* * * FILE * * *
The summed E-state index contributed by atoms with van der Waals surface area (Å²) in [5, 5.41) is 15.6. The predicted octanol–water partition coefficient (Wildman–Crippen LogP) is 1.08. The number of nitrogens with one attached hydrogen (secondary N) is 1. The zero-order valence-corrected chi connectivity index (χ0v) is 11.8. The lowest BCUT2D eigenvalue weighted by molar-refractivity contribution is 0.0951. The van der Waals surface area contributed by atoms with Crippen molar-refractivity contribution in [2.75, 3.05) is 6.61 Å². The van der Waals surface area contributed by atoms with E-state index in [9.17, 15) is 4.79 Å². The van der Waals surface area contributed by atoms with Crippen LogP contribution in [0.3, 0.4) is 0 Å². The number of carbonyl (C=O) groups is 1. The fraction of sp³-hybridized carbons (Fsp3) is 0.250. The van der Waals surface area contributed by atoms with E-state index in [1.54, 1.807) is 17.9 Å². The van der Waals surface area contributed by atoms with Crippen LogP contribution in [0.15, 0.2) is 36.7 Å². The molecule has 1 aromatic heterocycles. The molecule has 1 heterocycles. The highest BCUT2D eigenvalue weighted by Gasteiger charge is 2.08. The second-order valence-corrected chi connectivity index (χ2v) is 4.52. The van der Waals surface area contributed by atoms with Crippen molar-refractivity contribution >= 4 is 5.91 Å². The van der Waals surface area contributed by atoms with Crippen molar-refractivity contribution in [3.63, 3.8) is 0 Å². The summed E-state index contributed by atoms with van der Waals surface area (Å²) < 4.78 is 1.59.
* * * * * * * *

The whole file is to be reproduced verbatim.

The summed E-state index contributed by atoms with van der Waals surface area (Å²) in [5, 5.41) is 15.6. The predicted octanol–water partition coefficient (Wildman–Crippen LogP) is 1.08. The number of nitrogens with one attached hydrogen (secondary N) is 1. The zero-order valence-corrected chi connectivity index (χ0v) is 11.8. The lowest BCUT2D eigenvalue weighted by molar-refractivity contribution is 0.0951. The van der Waals surface area contributed by atoms with Crippen molar-refractivity contribution in [2.75, 3.05) is 6.61 Å². The van der Waals surface area contributed by atoms with E-state index in [9.17, 15) is 4.79 Å². The van der Waals surface area contributed by atoms with Crippen LogP contribution in [0.3, 0.4) is 0 Å². The number of carbonyl (C=O) groups is 1. The fraction of sp³-hybridized carbons (Fsp3) is 0.250. The van der Waals surface area contributed by atoms with E-state index in [1.54, 1.807) is 17.9 Å². The van der Waals surface area contributed by atoms with Crippen LogP contribution in [0.15, 0.2) is 36.7 Å². The molecule has 1 aromatic heterocycles. The molecule has 1 heterocycles. The highest BCUT2D eigenvalue weighted by Gasteiger charge is 2.08. The second-order valence-corrected chi connectivity index (χ2v) is 4.52. The van der Waals surface area contributed by atoms with Crippen molar-refractivity contribution >= 4 is 5.91 Å². The van der Waals surface area contributed by atoms with Crippen molar-refractivity contribution in [3.63, 3.8) is 0 Å². The summed E-state index contributed by atoms with van der Waals surface area (Å²) < 4.78 is 1.59.